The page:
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Planning inspector dismisses hotel appeal over 'eyesore’ garden development

Planning inspector dismisses hotel appeal over 'eyesore’ garden development

A planning inspector has agreed with Eastbourne Borough Council's refusal to give permission for a hotel development that has ‘a degrading and harmful impact’ on the surrounding conservation area.

The council served an enforcement notice for a catering building, raised decking and pergolas in the front garden of the Congress Hotel, 31 to 41 Carlisle Road, to be removed in March 2022 following a case hearing. They had been built without planning permission and were deemed to be ‘detrimental’ due to ‘their size, form and poor design which is unsympathetic and incongruous within this setting’. 

The owner applied for retrospective planning permission which was declined and launched an appeal. 

Last week, Elizabeth Lawrence, an inspector appointed by the Secretary of State, dismissed the appeal, saying: “In terms of form, detailed design and materials they fail to respect or blend in with the character or appearance of the host villas or the street scene as a whole.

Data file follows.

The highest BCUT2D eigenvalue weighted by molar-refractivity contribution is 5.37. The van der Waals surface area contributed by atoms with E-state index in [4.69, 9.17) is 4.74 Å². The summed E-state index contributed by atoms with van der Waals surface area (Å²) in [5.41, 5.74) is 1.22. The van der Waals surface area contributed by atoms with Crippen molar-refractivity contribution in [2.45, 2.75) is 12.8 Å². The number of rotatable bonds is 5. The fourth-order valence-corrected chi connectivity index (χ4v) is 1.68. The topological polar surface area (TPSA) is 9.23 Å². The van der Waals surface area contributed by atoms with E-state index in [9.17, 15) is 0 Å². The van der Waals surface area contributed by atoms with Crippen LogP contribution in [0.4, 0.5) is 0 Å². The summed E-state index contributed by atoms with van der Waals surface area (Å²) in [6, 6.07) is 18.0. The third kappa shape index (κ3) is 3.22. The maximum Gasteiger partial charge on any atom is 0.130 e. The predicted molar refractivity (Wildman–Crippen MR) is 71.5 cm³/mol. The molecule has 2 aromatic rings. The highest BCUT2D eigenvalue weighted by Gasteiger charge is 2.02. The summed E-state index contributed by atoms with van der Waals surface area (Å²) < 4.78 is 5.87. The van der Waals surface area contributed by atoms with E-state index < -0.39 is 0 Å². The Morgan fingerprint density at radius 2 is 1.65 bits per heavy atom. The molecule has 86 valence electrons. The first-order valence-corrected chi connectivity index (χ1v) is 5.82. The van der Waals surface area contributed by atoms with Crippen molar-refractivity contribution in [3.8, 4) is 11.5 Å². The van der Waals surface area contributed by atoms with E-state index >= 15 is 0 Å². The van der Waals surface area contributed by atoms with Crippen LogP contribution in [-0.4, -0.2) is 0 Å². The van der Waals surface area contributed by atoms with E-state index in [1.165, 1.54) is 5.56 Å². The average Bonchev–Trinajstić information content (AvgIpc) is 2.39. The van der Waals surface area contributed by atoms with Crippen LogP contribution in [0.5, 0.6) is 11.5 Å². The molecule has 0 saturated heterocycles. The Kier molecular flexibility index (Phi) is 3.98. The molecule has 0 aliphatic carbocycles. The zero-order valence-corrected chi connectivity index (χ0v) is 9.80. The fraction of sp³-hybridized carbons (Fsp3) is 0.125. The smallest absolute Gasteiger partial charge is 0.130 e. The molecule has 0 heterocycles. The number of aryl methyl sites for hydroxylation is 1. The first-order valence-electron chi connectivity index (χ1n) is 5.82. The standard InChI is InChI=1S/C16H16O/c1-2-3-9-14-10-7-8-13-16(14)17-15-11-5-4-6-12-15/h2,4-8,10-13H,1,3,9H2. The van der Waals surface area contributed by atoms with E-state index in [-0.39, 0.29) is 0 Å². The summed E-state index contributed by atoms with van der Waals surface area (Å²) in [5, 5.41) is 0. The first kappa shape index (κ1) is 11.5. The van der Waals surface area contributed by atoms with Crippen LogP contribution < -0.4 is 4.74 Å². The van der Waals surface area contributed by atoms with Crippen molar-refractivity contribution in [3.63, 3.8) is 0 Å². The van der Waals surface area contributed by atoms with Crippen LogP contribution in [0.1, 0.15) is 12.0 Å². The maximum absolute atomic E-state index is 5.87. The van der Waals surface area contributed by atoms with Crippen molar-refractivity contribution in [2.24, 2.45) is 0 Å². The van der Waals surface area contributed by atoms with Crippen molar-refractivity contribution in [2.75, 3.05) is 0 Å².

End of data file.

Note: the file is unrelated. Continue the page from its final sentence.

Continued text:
“They breach the front building line of the host building and totally dominate the front garden area, obscuring views of the lower parts of the host building. They have resulted in the front of the property appearing cramped, cluttered and visually degraded. In addition, the structures, which are prominent within the street scene, interrupt and obscure views of the uniform front gardens and lower front elevations of this row of villas from within the street scene.  

“For these reasons the proposed development is totally out of keeping with the host property and its setting and has a degrading and harmful impact on the character and appearance of the area. It fails to preserve the character or appearance of the College Conservation Area (CCA) and has also resulted in clear harm to the significance of the CCA.” 

While she acknowledged the catering facilities provided extra business for the hotel, the inspector said the damage to the conservation area ‘clearly outweighed’ this. 

The council enforcement notice, which had been put on hold awaiting the outcome of the appeal, is now active and the hotel owner has two months to comply. 

Councillor Colin Swansborough, Cabinet Member for Heritage Assets, said: “This eyesore development is entirely unfitting for the College Conservation Area and I am pleased the inspector has agreed with our decision. 

“It is important that planning rules are adhered to, particularly in conservation areas which are given this title so that we protect their historic character and appearance now and for the future.”

Published on January 16, 2023